How? Why?


It starts with curiosity. Jack and Rose don’t take apart a Phaethon simply to generate YouTube ad revenue. They do it because they are curious about how the world works. They take apart tech because they understand tech, because they want to see what new devices do with existing tech, and because they want to pass on the knowledge to others, the philosophical underpinning of which is simple. The more we know about how our world works, the better we all are.

What they discover—and this is all in the Amazon description—is that the components in the phone cannot possibly do what the phone does. Do they chalk it up to magic and let it be? Hell no, they investigate and hack and pry and conclusively demonstrate that it’s magic. Their new phone is powered by a living being.


Very few living entities are happy being the power source for a magical new phone. Rose and Jack rather quickly realize that this entity isn’t one of those few exceptions and take it upon themselves to track down the real location of this entity and see what’s what. When they accomplish this—using one of those sufficiently advanced technologies that is indistinguishable from magic—they realize that not only is the entity behind their phone being held prisoner, she is far from alone.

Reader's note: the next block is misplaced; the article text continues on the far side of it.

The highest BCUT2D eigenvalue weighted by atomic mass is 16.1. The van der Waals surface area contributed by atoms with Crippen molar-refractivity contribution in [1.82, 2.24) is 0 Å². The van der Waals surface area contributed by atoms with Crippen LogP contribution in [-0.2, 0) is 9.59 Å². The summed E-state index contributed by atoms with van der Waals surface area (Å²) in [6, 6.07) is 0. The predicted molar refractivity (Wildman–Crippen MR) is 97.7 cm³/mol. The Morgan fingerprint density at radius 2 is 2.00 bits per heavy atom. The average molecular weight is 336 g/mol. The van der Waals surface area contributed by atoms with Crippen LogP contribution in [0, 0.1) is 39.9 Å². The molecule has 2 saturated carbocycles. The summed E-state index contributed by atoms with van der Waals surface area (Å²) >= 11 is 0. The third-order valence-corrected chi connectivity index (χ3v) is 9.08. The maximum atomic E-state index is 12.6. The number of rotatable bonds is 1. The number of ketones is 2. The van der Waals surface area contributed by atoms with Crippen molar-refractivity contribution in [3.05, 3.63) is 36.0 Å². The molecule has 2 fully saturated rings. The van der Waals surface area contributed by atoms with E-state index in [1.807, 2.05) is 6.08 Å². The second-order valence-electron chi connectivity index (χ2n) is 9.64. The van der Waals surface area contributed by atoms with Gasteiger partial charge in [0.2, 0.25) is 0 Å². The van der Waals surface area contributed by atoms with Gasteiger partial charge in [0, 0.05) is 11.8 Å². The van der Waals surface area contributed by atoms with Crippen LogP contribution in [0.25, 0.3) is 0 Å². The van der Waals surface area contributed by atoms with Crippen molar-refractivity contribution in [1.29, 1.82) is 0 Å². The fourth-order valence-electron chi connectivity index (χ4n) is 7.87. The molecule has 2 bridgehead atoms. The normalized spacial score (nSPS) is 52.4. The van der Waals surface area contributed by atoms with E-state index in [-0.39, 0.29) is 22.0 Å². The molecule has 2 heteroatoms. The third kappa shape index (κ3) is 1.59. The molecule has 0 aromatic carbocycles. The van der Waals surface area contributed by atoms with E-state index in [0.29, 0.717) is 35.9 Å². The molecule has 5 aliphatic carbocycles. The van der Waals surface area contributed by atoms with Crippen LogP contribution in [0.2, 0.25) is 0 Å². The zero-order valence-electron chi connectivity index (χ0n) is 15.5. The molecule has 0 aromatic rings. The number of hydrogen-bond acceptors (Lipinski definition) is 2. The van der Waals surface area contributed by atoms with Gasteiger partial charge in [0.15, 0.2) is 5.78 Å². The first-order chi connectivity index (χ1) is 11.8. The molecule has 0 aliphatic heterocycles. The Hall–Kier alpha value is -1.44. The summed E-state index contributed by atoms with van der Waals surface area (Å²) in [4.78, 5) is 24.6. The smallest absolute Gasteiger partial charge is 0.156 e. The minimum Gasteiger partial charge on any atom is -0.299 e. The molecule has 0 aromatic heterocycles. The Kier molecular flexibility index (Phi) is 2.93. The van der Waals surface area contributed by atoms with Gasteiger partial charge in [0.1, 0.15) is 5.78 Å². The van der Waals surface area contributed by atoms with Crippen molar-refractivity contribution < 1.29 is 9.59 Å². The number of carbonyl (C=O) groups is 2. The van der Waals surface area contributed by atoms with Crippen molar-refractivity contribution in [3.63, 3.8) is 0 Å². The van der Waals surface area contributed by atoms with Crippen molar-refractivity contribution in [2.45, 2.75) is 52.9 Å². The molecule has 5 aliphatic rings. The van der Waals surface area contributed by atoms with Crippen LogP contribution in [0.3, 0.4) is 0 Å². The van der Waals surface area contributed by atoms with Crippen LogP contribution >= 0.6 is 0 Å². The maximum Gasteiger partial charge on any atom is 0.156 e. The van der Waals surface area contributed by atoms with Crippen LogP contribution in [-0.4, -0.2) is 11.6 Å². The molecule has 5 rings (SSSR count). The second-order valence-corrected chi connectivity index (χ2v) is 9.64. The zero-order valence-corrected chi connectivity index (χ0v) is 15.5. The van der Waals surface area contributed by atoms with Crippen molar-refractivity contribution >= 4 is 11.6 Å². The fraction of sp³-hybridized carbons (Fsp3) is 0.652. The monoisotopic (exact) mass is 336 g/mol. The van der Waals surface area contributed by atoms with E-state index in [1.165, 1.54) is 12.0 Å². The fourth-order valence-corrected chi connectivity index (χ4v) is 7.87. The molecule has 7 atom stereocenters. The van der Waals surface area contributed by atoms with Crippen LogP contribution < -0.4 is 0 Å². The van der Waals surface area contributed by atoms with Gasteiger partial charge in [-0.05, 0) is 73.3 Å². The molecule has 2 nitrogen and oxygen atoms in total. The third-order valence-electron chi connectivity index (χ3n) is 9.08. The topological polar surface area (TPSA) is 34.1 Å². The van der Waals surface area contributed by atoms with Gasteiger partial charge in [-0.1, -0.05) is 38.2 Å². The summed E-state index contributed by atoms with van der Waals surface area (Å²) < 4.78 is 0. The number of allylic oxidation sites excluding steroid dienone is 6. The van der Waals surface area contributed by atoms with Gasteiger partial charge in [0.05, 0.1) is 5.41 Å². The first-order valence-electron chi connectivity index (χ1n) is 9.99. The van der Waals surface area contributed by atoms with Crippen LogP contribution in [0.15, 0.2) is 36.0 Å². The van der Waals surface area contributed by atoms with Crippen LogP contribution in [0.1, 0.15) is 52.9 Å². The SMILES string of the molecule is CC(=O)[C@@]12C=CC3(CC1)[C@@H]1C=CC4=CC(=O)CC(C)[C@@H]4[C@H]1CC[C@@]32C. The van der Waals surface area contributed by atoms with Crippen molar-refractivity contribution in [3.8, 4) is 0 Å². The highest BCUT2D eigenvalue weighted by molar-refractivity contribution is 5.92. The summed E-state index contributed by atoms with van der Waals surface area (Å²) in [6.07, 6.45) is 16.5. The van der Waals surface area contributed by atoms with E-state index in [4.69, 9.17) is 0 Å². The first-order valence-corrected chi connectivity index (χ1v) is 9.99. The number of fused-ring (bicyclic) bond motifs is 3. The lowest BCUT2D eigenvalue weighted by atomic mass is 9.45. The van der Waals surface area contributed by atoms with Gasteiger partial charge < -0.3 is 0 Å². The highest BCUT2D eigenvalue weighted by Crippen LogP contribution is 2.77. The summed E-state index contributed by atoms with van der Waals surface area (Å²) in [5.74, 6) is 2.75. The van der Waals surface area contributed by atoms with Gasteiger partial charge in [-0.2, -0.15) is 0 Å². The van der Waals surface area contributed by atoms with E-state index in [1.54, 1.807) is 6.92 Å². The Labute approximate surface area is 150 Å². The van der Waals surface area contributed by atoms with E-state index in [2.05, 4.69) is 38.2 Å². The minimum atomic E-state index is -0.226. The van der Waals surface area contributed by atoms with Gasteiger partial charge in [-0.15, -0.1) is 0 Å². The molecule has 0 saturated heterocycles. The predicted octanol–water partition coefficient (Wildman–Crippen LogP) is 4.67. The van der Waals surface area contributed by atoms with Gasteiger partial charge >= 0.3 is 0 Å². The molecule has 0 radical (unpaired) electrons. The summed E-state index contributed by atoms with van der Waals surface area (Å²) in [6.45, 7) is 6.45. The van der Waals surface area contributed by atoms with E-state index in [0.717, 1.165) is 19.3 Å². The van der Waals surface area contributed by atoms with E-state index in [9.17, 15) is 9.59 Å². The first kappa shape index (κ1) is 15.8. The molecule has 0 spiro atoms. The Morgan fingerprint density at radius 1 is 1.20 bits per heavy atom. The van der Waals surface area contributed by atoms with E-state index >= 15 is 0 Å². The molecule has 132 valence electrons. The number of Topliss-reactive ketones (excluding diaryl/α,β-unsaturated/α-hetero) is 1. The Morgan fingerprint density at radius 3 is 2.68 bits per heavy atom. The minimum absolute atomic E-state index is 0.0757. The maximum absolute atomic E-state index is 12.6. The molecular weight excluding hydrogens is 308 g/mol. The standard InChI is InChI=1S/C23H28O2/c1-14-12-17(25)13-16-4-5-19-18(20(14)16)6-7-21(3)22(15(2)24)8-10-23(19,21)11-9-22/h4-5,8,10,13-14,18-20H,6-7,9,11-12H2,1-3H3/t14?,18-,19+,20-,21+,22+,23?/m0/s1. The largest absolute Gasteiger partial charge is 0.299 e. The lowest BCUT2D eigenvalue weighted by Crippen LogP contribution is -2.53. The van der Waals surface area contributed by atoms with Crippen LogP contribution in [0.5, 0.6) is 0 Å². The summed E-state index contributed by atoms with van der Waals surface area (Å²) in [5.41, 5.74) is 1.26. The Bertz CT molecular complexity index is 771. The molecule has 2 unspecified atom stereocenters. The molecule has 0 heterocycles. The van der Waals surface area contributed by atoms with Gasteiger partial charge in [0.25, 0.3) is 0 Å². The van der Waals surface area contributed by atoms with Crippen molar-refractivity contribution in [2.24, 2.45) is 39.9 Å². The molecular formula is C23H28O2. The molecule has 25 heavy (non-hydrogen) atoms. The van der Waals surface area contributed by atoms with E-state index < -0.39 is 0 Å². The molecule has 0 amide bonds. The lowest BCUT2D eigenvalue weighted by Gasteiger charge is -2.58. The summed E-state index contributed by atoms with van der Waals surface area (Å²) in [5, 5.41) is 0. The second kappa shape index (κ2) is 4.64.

Someone else’s problem, right?


Jack and Rose have more than a bit of compassion for their fellow creatures and even though they’re more than a little freaked out by the existence of things that really aren’t supposed to exist, they do everything they can to help.

As one might expect, this causes problems. The evil overlords that are enslaving the fae aren’t really thrilled with the idea of someone coming along and freeing all their phone-enablers. It messes with their plans for global domination, don’t ya know?

Which is to say, the Big Bad fights back.


Jack and Rose are just folks and even though they have semi-unwillingly roped some friends into the battle, they’re not really equipped to fight with the fate of the world hanging in the balance.

But…who else is there? While they use their tech skills to get the truth out there, that’s the kind of thing that takes time for people to grok and time is not something they have much of. The fight is now and they and their friends are the only ones who know there is a fight happening at all, so of course they go into the fight with everything they have even though it looks hopeless.

In many ways, we are what we read, especially when we read it at those ages where we’re figuring out who we are. If enough people read Phaethon, it will do its part to help save not just the planet, but those of us who inhabit it.

The curiosity to seek out knowledge of our world, the compassion and conscience to try to improve the situation of those who are being oppressed, and the responsibility to tackle a problem—even an absurdly large one—when nobody else is in a position to, these are traits we need more of in this world.